NASA’s Mars Reconnaissance Orbiter Is Offline for Maintenance – Here’s Why

Mars Reconnaissance Orbiter

This artist’s concept shows NASA’s Mars Reconnaissance Orbiter over the red planet. Credit: NASA/JPL-Caltech

Other orbiters will continue relaying data from Mars surface missions for a two-week period.

From February 17 to February 29, 2020, NASA’s Mars Reconnaissance Orbiter (MRO) will go on hiatus from its science mission and its relay operations while engineers on Earth conduct long-distance maintenance. During the hiatus, other orbiters will relay data from the Mars Curiosity rover and Mars InSight lander to Earth.

The maintenance work involves updating battery parameters in the spacecraft’s flash memory — a rare step that’s been done only twice before in the orbiter’s 15 years of flight. This special update is necessary because it was recently determined that the battery parameters in flash were out of date and if used, would not charge MRO’s batteries to the desired levels.

In addition to the battery parameters, engineers will use this opportunity to update planetary position tables that also reside in flash. The spacecraft will go into a precautionary standby mode, called safe mode, three times over the course of the update. It will also swap from its primary computer, called its Side-A computer, to its redundant one, called Side-B.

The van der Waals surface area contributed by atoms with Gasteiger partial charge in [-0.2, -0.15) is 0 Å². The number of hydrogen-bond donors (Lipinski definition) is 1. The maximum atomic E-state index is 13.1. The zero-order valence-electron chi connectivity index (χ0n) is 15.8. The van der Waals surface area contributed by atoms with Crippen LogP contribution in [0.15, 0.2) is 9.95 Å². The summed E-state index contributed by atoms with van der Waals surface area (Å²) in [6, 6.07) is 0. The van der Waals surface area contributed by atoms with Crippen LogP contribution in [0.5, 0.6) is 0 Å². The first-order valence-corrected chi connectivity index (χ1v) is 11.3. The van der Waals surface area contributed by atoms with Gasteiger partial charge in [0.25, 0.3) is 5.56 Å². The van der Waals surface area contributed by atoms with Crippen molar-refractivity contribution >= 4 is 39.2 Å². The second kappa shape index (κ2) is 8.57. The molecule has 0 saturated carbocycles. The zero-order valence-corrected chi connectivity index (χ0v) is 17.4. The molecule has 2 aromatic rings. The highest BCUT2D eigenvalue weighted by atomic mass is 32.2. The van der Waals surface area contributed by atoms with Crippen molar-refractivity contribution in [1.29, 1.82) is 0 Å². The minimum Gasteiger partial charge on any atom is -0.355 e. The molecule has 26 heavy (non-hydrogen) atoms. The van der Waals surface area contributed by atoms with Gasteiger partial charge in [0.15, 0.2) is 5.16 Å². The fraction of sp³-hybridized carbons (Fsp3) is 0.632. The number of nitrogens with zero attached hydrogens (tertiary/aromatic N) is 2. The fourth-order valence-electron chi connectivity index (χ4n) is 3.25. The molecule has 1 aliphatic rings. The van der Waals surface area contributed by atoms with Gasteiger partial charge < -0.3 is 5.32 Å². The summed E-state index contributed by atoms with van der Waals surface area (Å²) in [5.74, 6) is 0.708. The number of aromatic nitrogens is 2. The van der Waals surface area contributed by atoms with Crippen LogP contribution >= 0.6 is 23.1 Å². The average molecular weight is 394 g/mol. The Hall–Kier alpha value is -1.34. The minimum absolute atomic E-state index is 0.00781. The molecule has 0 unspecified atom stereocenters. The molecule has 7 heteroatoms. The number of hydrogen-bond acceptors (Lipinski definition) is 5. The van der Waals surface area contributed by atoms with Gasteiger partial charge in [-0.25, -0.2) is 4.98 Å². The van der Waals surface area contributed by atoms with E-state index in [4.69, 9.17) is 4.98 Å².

Mars Reconnaisance Orbiter launched in 2005 and arrived at the Red Planet on March 10, 2006. Since then, the spacecraft has returned 371 terabits of data. Long-lived spacecraft need to guard against failures of aging hardware and the effects of the harsh space environment, such as damage from cosmic rays.

Whenever a spacecraft detects a technical issue, there’s a series of actions it can take, including swapping to a redundant side of its electronics or rebooting its computer. Success in those cases depends upon restoring an uncorrupted, up-to-date version of an operating system with its parameter files from flash memory. To guard against corruption of the flash memory itself, multiple copies of essential parameters are stored onboard.

To keep both of the redundant computers up to date, engineers will update the flash on the Side-A computer first and then command a Side-A reboot to ensure that the flash memory was properly updated. Once they confirm the changes have taken effect, they’ll swap to Side-B and repeat the process. 

After validation of the memory updates, MRO will return to its science and relay-support activities. With this update, the mission will be poised to continue operations well into the next decade.

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